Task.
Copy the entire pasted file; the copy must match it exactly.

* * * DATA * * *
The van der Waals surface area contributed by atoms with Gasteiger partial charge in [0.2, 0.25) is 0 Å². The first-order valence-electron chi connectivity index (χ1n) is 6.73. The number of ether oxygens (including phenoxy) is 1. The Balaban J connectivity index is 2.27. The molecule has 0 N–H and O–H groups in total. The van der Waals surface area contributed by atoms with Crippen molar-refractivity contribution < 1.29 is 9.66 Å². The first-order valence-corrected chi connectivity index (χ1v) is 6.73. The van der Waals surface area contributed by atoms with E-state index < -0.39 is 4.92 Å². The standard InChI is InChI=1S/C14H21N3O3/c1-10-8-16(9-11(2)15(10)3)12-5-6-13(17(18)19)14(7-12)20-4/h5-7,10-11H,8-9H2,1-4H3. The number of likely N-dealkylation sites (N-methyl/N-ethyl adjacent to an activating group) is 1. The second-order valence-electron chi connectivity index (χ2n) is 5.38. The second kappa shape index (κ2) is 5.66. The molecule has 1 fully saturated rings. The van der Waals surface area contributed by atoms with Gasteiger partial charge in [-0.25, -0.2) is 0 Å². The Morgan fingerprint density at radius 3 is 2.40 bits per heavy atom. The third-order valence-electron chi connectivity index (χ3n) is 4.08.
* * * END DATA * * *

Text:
The van der Waals surface area contributed by atoms with Gasteiger partial charge in [0.2, 0.25) is 0 Å². The first-order valence-electron chi connectivity index (χ1n) is 6.73. The number of ether oxygens (including phenoxy) is 1. The Balaban J connectivity index is 2.27. The molecule has 0 N–H and O–H groups in total. The van der Waals surface area contributed by atoms with Crippen molar-refractivity contribution < 1.29 is 9.66 Å². The first-order valence-corrected chi connectivity index (χ1v) is 6.73. The van der Waals surface area contributed by atoms with E-state index < -0.39 is 4.92 Å². The standard InChI is InChI=1S/C14H21N3O3/c1-10-8-16(9-11(2)15(10)3)12-5-6-13(17(18)19)14(7-12)20-4/h5-7,10-11H,8-9H2,1-4H3. The number of likely N-dealkylation sites (N-methyl/N-ethyl adjacent to an activating group) is 1. The second-order valence-electron chi connectivity index (χ2n) is 5.38. The second kappa shape index (κ2) is 5.66. The molecule has 1 fully saturated rings. The van der Waals surface area contributed by atoms with Gasteiger partial charge in [-0.25, -0.2) is 0 Å². The Morgan fingerprint density at radius 3 is 2.40 bits per heavy atom. The third-order valence-electron chi connectivity index (χ3n) is 4.08.